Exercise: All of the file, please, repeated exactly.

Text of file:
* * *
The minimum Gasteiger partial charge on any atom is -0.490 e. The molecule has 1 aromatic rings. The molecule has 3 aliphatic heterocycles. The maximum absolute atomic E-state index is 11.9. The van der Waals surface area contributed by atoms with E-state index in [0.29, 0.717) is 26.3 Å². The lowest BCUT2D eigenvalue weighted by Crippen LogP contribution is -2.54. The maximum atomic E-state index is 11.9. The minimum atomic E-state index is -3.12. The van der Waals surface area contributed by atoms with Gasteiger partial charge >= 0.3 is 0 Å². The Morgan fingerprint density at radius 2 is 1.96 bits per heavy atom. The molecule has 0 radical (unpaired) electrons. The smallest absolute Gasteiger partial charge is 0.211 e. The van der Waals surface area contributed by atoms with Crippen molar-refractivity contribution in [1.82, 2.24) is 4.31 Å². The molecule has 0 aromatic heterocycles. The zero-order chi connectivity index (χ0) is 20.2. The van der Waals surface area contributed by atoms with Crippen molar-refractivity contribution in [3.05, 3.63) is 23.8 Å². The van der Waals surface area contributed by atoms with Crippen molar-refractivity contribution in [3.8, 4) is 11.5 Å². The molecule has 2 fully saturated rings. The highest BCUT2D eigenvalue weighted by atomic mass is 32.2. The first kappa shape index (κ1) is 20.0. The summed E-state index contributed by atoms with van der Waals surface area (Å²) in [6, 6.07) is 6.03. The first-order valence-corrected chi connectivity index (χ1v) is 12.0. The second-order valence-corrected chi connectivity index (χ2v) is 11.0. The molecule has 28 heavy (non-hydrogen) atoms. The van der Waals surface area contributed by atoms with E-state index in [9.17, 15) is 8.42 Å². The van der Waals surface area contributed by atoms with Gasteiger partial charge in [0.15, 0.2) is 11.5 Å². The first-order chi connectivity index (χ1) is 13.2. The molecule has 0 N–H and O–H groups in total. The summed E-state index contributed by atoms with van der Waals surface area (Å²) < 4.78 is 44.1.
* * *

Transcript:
The minimum Gasteiger partial charge on any atom is -0.490 e. The molecule has 1 aromatic rings. The molecule has 3 aliphatic heterocycles. The maximum absolute atomic E-state index is 11.9. The van der Waals surface area contributed by atoms with E-state index in [0.29, 0.717) is 26.3 Å². The lowest BCUT2D eigenvalue weighted by Crippen LogP contribution is -2.54. The maximum atomic E-state index is 11.9. The minimum atomic E-state index is -3.12. The van der Waals surface area contributed by atoms with Gasteiger partial charge >= 0.3 is 0 Å². The Morgan fingerprint density at radius 2 is 1.96 bits per heavy atom. The molecule has 0 radical (unpaired) electrons. The smallest absolute Gasteiger partial charge is 0.211 e. The van der Waals surface area contributed by atoms with Crippen molar-refractivity contribution in [1.82, 2.24) is 4.31 Å². The molecule has 0 aromatic heterocycles. The zero-order chi connectivity index (χ0) is 20.2. The van der Waals surface area contributed by atoms with Crippen molar-refractivity contribution in [3.05, 3.63) is 23.8 Å². The van der Waals surface area contributed by atoms with Crippen molar-refractivity contribution in [3.8, 4) is 11.5 Å². The molecule has 2 fully saturated rings. The highest BCUT2D eigenvalue weighted by atomic mass is 32.2. The first kappa shape index (κ1) is 20.0. The summed E-state index contributed by atoms with van der Waals surface area (Å²) in [6, 6.07) is 6.03. The first-order valence-corrected chi connectivity index (χ1v) is 12.0. The second-order valence-corrected chi connectivity index (χ2v) is 11.0. The molecule has 28 heavy (non-hydrogen) atoms. The van der Waals surface area contributed by atoms with E-state index in [9.17, 15) is 8.42 Å². The van der Waals surface area contributed by atoms with Gasteiger partial charge in [0.15, 0.2) is 11.5 Å². The first-order chi connectivity index (χ1) is 13.2. The molecule has 0 N–H and O–H groups in total. The summed E-state index contributed by atoms with van der Waals surface area (Å²) < 4.78 is 44.1.